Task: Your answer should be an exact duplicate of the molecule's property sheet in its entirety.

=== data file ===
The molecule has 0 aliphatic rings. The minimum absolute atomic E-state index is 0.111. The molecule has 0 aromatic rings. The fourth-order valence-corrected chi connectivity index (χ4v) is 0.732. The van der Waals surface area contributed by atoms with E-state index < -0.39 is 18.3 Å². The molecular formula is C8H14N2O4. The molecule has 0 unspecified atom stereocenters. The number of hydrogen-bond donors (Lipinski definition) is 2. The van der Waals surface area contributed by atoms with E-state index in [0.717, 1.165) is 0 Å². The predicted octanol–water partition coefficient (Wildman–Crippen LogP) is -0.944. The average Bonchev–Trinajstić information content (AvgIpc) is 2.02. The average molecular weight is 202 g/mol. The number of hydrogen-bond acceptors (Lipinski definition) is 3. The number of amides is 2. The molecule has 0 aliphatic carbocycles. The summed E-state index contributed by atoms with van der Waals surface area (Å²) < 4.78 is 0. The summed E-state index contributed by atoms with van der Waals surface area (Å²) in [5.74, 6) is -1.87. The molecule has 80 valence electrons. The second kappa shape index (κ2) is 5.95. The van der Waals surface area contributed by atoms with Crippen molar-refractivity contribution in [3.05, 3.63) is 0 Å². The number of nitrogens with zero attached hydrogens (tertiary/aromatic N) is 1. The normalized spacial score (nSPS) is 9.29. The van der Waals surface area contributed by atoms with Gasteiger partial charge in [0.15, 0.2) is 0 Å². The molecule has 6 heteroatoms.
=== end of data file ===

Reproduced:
The molecule has 0 aliphatic rings. The minimum absolute atomic E-state index is 0.111. The molecule has 0 aromatic rings. The fourth-order valence-corrected chi connectivity index (χ4v) is 0.732. The van der Waals surface area contributed by atoms with E-state index < -0.39 is 18.3 Å². The molecular formula is C8H14N2O4. The molecule has 0 unspecified atom stereocenters. The number of hydrogen-bond donors (Lipinski definition) is 2. The van der Waals surface area contributed by atoms with E-state index in [0.717, 1.165) is 0 Å². The predicted octanol–water partition coefficient (Wildman–Crippen LogP) is -0.944. The average Bonchev–Trinajstić information content (AvgIpc) is 2.02. The average molecular weight is 202 g/mol. The number of hydrogen-bond acceptors (Lipinski definition) is 3. The number of amides is 2. The molecule has 0 aliphatic carbocycles. The summed E-state index contributed by atoms with van der Waals surface area (Å²) < 4.78 is 0. The summed E-state index contributed by atoms with van der Waals surface area (Å²) in [5.74, 6) is -1.87. The molecule has 80 valence electrons. The second kappa shape index (κ2) is 5.95. The van der Waals surface area contributed by atoms with Crippen molar-refractivity contribution in [3.05, 3.63) is 0 Å². The number of nitrogens with zero attached hydrogens (tertiary/aromatic N) is 1. The normalized spacial score (nSPS) is 9.29. The van der Waals surface area contributed by atoms with Gasteiger partial charge in [0.15, 0.2) is 0 Å². The molecule has 6 heteroatoms.